Thursday, 27 October 2016

Sarah Olney, Lib-Dem anti-Brexit Candidate for Richmond Supports Brexit

Meet Sarah Olney, the newly minted Liberal-Democrat candidate for Richmond in the forthcoming by-election. Zac Goldsmith is the Tory who has resigned over the expansion of Heathrow airport and who plans to fight the election as an independent who is opposed to the expansion. The Lib-Dems are also opposed, and want to make the contest about Brexit.

So why did they choose Sarah Olney who is on record as opposing another referendum on the issue? Another vote is exactly what the Lib-Dems have been whining about ever since they and every other Federast in this country was left with their arses hanging out of various windows on the 23 June this year. Now they have chosen a candidate who stands in opposition to the policy that her party thinks will save them from extinction.

Now, as the Telegraph pointed out, Sarah has since deleted her entire blog, but Google cache still has a copy of the post and I have now uploaded that to an internet archive site so everybody can read it at their leisure.

What it shows is that whilst Sarah Olney is not a Brexiteer, she is also not a supporter of her party's inane policy of trying to reverse Brexit via another referendum.

So why should the people of Richmond choose her over Goldsmith? He at least has the virtue of being consistent in his opposition to both Heathrow expansion and the European Union. The Lib-Dems on the other hand have a history of agreeing to anything if there is the chance of a whiff of power, as they proved in 2010 when they ditched their policy of opposition to an increase in student fees.

How can anyone in Richmond be sure that they will not abandon their opposition to the new runway if the price is right? They have a candidate who seems to accept Brexit, so that cannot now be an issue. Far better to stick with Goldsmith who has put his career on the line to oppose the airport plans I would have thought.

Monday, 17 October 2016

Let's hear it for Donald Trump at 9/2

I'm not a gambler for the simple reason that I do not understand the thrill of that particular game, but I have just had a tenner on Donald Trump to win next month's American presidential election.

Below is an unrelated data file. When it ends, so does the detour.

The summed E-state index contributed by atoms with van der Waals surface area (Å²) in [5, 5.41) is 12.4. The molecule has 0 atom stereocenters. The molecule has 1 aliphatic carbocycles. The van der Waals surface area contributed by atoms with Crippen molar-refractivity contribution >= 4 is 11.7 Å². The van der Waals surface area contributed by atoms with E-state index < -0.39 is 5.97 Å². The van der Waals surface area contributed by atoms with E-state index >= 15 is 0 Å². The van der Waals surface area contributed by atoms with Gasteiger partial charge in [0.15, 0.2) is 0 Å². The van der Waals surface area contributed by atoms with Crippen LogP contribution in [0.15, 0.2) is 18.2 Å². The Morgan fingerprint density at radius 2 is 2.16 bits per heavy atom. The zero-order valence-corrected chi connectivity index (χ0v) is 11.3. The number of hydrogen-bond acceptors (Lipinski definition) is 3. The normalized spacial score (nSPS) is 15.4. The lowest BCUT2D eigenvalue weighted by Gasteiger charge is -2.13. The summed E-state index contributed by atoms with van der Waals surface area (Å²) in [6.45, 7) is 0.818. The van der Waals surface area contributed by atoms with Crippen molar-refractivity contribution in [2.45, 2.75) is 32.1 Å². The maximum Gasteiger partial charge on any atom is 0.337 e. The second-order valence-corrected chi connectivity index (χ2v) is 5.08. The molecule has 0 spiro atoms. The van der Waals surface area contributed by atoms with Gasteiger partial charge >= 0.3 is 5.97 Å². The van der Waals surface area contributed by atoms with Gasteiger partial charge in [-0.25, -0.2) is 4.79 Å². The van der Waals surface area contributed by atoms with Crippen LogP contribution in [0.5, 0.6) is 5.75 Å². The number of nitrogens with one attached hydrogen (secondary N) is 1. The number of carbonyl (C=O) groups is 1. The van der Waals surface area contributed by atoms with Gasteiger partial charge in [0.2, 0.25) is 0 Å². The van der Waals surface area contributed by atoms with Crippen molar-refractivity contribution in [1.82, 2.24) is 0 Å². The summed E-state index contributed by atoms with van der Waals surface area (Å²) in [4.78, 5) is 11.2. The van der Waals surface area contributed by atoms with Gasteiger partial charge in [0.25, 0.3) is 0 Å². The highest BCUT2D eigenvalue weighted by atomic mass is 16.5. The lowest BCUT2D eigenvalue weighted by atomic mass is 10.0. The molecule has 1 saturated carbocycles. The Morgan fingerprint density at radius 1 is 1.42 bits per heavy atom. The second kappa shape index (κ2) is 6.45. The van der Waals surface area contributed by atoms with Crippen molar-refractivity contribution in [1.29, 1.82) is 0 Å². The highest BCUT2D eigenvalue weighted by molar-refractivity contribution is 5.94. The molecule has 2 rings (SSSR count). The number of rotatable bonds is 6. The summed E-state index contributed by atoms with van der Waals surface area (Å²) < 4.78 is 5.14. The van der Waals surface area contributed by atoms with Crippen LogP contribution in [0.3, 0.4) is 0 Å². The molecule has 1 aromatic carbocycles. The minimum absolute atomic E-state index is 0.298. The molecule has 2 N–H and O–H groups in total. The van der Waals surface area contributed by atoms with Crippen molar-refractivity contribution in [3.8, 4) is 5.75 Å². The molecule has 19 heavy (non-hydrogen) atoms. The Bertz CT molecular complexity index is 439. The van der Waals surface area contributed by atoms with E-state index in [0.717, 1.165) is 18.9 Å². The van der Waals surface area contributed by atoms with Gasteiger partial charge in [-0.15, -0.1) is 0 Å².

If I lose then a tenner is not going to break even my bank, but if I win then the laughs as the Guardianistas go into meltdown will make the Brexit vote pale into insignificance. The fact that I will be able to gloat about my small windfall will be the cherry on the cake.

I could argue that if the Trump core consituency turns out mob handed then he has a better than average chance of winning, but to be honest I can't be bothered.

This one is strictly for the laughs.

Friday, 14 October 2016

Federast Funnies

 First we had soft Brexit which was offered in opposition to hard Brexit. Then the Graun came up with extreme Brexit a few days ago and now we have chaotic Brexit. It's wonderful, it really is. Every day something new and entertaining as we are given access to the minds of the Federasts as they slowly come to terms with the reality of their defeat.
 What do you reckon to the above off the cuff comment of mine to a Guardian story? I think it is quite mild, actually, but the Graun reckoned that it was "offensive" and deleted it from their site. Then they sent me an e-mail telling me that, which was when I fell about laughing.

You can almost hear Federast arseholes clenching, can't you?

Saturday, 8 October 2016

The Farage Handjob Photo & Other Surreal Moments in British Politics

This photo arrived in my inbox with a caption saying that it showed Nigel Farage giving Steve Woolfe a nice handjob to cheer him up in hospital. It says everything about this week in politics that I had to think about it for a moment before I realised that it was a joke. Given everything else that has happened in British politics this month it is hard to tell what is real and what is satire.

First we had Diane James quitting as UKIP leader just 18 days after she was elected. That has to be some kind of political record, compared to which the supposed fight between Woolfe and fellow MEP Mike "Right" Hookem really does seem all quite normal.

I certainly fell for the line which had it that  Jeremy Corbyn had offered a peerage to Eddie Izzard and was going to promote him to the Shadow Cabinet - I even checked that one out just to make sure that it wasn't true, but at least I figured out for myself that Farage was not actually wanking Woolfie off, it was just the camera angle that made him look as if he was - I think.

In the case of the Shadow Cabinet, appointing Izzard would make perfect sense when you consider the surreal conglomerate of North London types who have really been promoted to that body.

In the meantime we had Theresa May putting aside all her previous enthusiasm for the European Union and emerging as Mother Brexit, the Tories embracing it as a way to overcome their disunity over the EU, and then a sizeable chunk of the Labour Party in the Commons doing the same thing. To be fair to those Labour MPs, they have seen the electoral writing on the wall and want to save their seats on the gravy train, but the conversions make that of Saul on the road to Damascus look like a laggard.